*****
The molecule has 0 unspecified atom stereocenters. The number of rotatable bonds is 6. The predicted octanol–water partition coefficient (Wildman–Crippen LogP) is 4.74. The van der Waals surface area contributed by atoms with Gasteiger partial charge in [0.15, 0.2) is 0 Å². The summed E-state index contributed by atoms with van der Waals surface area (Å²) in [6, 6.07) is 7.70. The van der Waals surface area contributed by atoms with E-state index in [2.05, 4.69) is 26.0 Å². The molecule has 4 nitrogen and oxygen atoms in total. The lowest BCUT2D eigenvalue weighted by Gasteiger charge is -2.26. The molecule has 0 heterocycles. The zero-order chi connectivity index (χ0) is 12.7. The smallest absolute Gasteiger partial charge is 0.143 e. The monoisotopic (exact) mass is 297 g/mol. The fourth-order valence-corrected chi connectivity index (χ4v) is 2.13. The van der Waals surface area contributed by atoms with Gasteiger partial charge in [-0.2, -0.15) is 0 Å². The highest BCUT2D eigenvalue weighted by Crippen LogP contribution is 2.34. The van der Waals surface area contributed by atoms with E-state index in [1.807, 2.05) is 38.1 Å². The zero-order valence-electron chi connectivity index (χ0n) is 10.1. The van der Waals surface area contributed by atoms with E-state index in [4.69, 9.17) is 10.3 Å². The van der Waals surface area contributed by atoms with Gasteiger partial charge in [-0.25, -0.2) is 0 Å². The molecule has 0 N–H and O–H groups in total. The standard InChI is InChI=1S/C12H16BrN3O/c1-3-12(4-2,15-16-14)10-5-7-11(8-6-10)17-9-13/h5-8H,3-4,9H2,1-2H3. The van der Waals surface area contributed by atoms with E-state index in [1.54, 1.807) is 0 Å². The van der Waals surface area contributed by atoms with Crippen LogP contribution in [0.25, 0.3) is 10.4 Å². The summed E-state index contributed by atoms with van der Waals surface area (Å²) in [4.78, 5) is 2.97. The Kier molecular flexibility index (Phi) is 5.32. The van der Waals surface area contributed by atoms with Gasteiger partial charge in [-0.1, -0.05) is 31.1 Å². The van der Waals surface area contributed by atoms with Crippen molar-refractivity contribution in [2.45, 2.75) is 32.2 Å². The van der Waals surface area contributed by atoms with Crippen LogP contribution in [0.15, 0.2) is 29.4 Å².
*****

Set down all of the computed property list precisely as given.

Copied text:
The molecule has 0 unspecified atom stereocenters. The number of rotatable bonds is 6. The predicted octanol–water partition coefficient (Wildman–Crippen LogP) is 4.74. The van der Waals surface area contributed by atoms with Gasteiger partial charge in [0.15, 0.2) is 0 Å². The summed E-state index contributed by atoms with van der Waals surface area (Å²) in [6, 6.07) is 7.70. The van der Waals surface area contributed by atoms with E-state index in [2.05, 4.69) is 26.0 Å². The molecule has 4 nitrogen and oxygen atoms in total. The lowest BCUT2D eigenvalue weighted by Gasteiger charge is -2.26. The molecule has 0 heterocycles. The zero-order chi connectivity index (χ0) is 12.7. The smallest absolute Gasteiger partial charge is 0.143 e. The monoisotopic (exact) mass is 297 g/mol. The fourth-order valence-corrected chi connectivity index (χ4v) is 2.13. The van der Waals surface area contributed by atoms with Gasteiger partial charge in [-0.2, -0.15) is 0 Å². The highest BCUT2D eigenvalue weighted by Crippen LogP contribution is 2.34. The van der Waals surface area contributed by atoms with E-state index in [1.807, 2.05) is 38.1 Å². The zero-order valence-electron chi connectivity index (χ0n) is 10.1. The van der Waals surface area contributed by atoms with E-state index in [4.69, 9.17) is 10.3 Å². The van der Waals surface area contributed by atoms with Gasteiger partial charge in [-0.25, -0.2) is 0 Å². The molecule has 0 N–H and O–H groups in total. The standard InChI is InChI=1S/C12H16BrN3O/c1-3-12(4-2,15-16-14)10-5-7-11(8-6-10)17-9-13/h5-8H,3-4,9H2,1-2H3. The van der Waals surface area contributed by atoms with E-state index in [1.54, 1.807) is 0 Å². The van der Waals surface area contributed by atoms with Crippen LogP contribution in [0.25, 0.3) is 10.4 Å². The summed E-state index contributed by atoms with van der Waals surface area (Å²) in [4.78, 5) is 2.97. The Kier molecular flexibility index (Phi) is 5.32. The van der Waals surface area contributed by atoms with Gasteiger partial charge in [-0.1, -0.05) is 31.1 Å². The van der Waals surface area contributed by atoms with Crippen molar-refractivity contribution in [2.45, 2.75) is 32.2 Å². The van der Waals surface area contributed by atoms with Crippen LogP contribution in [0.15, 0.2) is 29.4 Å².